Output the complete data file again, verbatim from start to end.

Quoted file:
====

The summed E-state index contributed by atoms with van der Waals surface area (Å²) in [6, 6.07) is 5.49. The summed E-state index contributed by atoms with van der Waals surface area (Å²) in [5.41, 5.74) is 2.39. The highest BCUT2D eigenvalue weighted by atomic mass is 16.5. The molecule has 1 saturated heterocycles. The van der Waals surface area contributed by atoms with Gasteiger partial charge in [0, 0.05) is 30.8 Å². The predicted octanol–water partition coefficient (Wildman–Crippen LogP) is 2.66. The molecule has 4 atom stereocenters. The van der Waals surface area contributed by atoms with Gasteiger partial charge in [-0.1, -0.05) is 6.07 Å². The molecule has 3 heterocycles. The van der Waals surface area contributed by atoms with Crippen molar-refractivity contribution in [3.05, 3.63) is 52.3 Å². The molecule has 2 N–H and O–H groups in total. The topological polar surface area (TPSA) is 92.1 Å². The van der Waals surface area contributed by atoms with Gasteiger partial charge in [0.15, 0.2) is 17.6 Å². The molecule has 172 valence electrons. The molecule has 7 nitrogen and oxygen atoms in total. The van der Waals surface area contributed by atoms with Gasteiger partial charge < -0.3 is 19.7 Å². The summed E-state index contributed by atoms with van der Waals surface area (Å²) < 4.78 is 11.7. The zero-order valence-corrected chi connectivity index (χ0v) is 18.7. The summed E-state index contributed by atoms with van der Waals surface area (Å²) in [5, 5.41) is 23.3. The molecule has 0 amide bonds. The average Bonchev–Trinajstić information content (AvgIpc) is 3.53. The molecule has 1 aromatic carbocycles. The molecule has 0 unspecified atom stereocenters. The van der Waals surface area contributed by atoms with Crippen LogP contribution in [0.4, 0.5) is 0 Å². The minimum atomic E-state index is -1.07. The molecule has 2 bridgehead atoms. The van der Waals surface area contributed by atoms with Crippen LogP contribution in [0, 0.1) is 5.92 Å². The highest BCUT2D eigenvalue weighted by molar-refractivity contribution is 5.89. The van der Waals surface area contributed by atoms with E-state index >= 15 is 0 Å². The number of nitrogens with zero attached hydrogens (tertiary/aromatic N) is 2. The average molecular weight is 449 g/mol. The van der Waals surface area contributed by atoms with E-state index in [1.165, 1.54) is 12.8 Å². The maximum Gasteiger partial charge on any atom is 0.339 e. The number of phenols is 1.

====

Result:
The summed E-state index contributed by atoms with van der Waals surface area (Å²) in [6, 6.07) is 5.49. The summed E-state index contributed by atoms with van der Waals surface area (Å²) in [5.41, 5.74) is 2.39. The highest BCUT2D eigenvalue weighted by atomic mass is 16.5. The molecule has 1 saturated heterocycles. The van der Waals surface area contributed by atoms with Gasteiger partial charge in [0, 0.05) is 30.8 Å². The predicted octanol–water partition coefficient (Wildman–Crippen LogP) is 2.66. The molecule has 4 atom stereocenters. The van der Waals surface area contributed by atoms with Gasteiger partial charge in [-0.1, -0.05) is 6.07 Å². The molecule has 3 heterocycles. The van der Waals surface area contributed by atoms with Crippen molar-refractivity contribution in [3.05, 3.63) is 52.3 Å². The molecule has 2 N–H and O–H groups in total. The topological polar surface area (TPSA) is 92.1 Å². The van der Waals surface area contributed by atoms with Gasteiger partial charge in [0.15, 0.2) is 17.6 Å². The molecule has 172 valence electrons. The molecule has 7 nitrogen and oxygen atoms in total. The van der Waals surface area contributed by atoms with Gasteiger partial charge < -0.3 is 19.7 Å². The summed E-state index contributed by atoms with van der Waals surface area (Å²) < 4.78 is 11.7. The zero-order valence-corrected chi connectivity index (χ0v) is 18.7. The summed E-state index contributed by atoms with van der Waals surface area (Å²) in [5, 5.41) is 23.3. The molecule has 0 amide bonds. The average Bonchev–Trinajstić information content (AvgIpc) is 3.53. The molecule has 1 aromatic carbocycles. The molecule has 0 unspecified atom stereocenters. The van der Waals surface area contributed by atoms with Crippen LogP contribution in [0.4, 0.5) is 0 Å². The minimum atomic E-state index is -1.07. The molecule has 2 bridgehead atoms. The van der Waals surface area contributed by atoms with Crippen LogP contribution in [0, 0.1) is 5.92 Å². The highest BCUT2D eigenvalue weighted by molar-refractivity contribution is 5.89. The van der Waals surface area contributed by atoms with E-state index >= 15 is 0 Å². The number of nitrogens with zero attached hydrogens (tertiary/aromatic N) is 2. The average molecular weight is 449 g/mol. The van der Waals surface area contributed by atoms with E-state index in [1.165, 1.54) is 12.8 Å². The maximum Gasteiger partial charge on any atom is 0.339 e. The number of phenols is 1.